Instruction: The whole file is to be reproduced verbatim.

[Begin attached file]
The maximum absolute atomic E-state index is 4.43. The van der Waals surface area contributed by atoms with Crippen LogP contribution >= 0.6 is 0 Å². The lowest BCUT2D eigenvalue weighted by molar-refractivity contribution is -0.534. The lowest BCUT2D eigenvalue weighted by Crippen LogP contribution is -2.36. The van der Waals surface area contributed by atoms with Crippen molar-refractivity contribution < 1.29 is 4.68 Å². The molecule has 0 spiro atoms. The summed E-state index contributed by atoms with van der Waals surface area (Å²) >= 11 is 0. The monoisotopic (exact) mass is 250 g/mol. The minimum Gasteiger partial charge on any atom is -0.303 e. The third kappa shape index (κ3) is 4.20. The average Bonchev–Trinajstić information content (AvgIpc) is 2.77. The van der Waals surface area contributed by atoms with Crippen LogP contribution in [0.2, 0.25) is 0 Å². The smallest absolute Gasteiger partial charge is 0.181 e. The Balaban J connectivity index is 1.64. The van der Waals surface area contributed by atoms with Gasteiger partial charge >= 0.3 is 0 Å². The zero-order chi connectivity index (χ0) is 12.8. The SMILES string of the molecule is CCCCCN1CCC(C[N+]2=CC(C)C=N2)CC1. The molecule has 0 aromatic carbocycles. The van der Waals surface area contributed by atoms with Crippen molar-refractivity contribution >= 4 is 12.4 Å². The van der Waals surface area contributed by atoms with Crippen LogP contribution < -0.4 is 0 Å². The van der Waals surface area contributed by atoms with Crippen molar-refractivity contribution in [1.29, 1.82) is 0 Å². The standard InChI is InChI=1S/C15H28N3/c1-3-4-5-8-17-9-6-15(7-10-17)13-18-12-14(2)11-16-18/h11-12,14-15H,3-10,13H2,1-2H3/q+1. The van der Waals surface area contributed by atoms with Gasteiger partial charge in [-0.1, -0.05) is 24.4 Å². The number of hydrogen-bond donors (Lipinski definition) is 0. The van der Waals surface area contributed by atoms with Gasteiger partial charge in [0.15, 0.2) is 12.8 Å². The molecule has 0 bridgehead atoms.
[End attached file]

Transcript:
The maximum absolute atomic E-state index is 4.43. The van der Waals surface area contributed by atoms with Crippen LogP contribution >= 0.6 is 0 Å². The lowest BCUT2D eigenvalue weighted by molar-refractivity contribution is -0.534. The lowest BCUT2D eigenvalue weighted by Crippen LogP contribution is -2.36. The van der Waals surface area contributed by atoms with Crippen molar-refractivity contribution < 1.29 is 4.68 Å². The molecule has 0 spiro atoms. The summed E-state index contributed by atoms with van der Waals surface area (Å²) >= 11 is 0. The monoisotopic (exact) mass is 250 g/mol. The minimum Gasteiger partial charge on any atom is -0.303 e. The third kappa shape index (κ3) is 4.20. The average Bonchev–Trinajstić information content (AvgIpc) is 2.77. The van der Waals surface area contributed by atoms with Crippen LogP contribution in [0.2, 0.25) is 0 Å². The smallest absolute Gasteiger partial charge is 0.181 e. The Balaban J connectivity index is 1.64. The van der Waals surface area contributed by atoms with Gasteiger partial charge >= 0.3 is 0 Å². The zero-order chi connectivity index (χ0) is 12.8. The SMILES string of the molecule is CCCCCN1CCC(C[N+]2=CC(C)C=N2)CC1. The molecule has 0 aromatic carbocycles. The van der Waals surface area contributed by atoms with Crippen molar-refractivity contribution >= 4 is 12.4 Å². The van der Waals surface area contributed by atoms with Crippen LogP contribution < -0.4 is 0 Å². The van der Waals surface area contributed by atoms with Crippen molar-refractivity contribution in [1.29, 1.82) is 0 Å². The standard InChI is InChI=1S/C15H28N3/c1-3-4-5-8-17-9-6-15(7-10-17)13-18-12-14(2)11-16-18/h11-12,14-15H,3-10,13H2,1-2H3/q+1. The van der Waals surface area contributed by atoms with Gasteiger partial charge in [-0.1, -0.05) is 24.4 Å². The number of hydrogen-bond donors (Lipinski definition) is 0. The van der Waals surface area contributed by atoms with Gasteiger partial charge in [0.15, 0.2) is 12.8 Å². The molecule has 0 bridgehead atoms.